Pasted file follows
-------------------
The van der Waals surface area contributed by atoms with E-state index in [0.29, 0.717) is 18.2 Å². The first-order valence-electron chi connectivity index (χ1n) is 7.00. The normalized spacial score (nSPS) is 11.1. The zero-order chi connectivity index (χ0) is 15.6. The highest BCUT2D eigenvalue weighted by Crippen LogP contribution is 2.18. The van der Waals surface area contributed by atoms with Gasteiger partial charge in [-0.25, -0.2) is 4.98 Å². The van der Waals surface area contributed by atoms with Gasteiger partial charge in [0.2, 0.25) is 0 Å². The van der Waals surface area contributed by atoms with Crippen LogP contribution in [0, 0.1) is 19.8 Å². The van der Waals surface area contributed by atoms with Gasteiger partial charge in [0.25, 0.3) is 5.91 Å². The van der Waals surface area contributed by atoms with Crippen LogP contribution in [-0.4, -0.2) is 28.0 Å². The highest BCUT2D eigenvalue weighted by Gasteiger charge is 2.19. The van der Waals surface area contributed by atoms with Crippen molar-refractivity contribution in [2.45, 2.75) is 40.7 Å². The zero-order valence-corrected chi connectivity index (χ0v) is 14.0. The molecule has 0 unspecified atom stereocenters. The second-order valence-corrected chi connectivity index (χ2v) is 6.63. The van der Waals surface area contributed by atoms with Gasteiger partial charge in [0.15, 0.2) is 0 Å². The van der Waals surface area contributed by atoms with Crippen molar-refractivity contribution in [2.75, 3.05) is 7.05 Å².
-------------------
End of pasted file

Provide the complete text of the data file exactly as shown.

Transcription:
The van der Waals surface area contributed by atoms with E-state index in [0.29, 0.717) is 18.2 Å². The first-order valence-electron chi connectivity index (χ1n) is 7.00. The normalized spacial score (nSPS) is 11.1. The zero-order chi connectivity index (χ0) is 15.6. The highest BCUT2D eigenvalue weighted by Crippen LogP contribution is 2.18. The van der Waals surface area contributed by atoms with Gasteiger partial charge in [-0.25, -0.2) is 4.98 Å². The van der Waals surface area contributed by atoms with Gasteiger partial charge in [0.2, 0.25) is 0 Å². The van der Waals surface area contributed by atoms with Crippen LogP contribution in [0, 0.1) is 19.8 Å². The van der Waals surface area contributed by atoms with Gasteiger partial charge in [0.25, 0.3) is 5.91 Å². The van der Waals surface area contributed by atoms with Crippen LogP contribution in [-0.4, -0.2) is 28.0 Å². The highest BCUT2D eigenvalue weighted by Gasteiger charge is 2.19. The van der Waals surface area contributed by atoms with Crippen molar-refractivity contribution in [2.45, 2.75) is 40.7 Å². The zero-order valence-corrected chi connectivity index (χ0v) is 14.0. The molecule has 0 unspecified atom stereocenters. The second-order valence-corrected chi connectivity index (χ2v) is 6.63. The van der Waals surface area contributed by atoms with Gasteiger partial charge in [0.15, 0.2) is 0 Å². The van der Waals surface area contributed by atoms with Crippen molar-refractivity contribution in [2.75, 3.05) is 7.05 Å².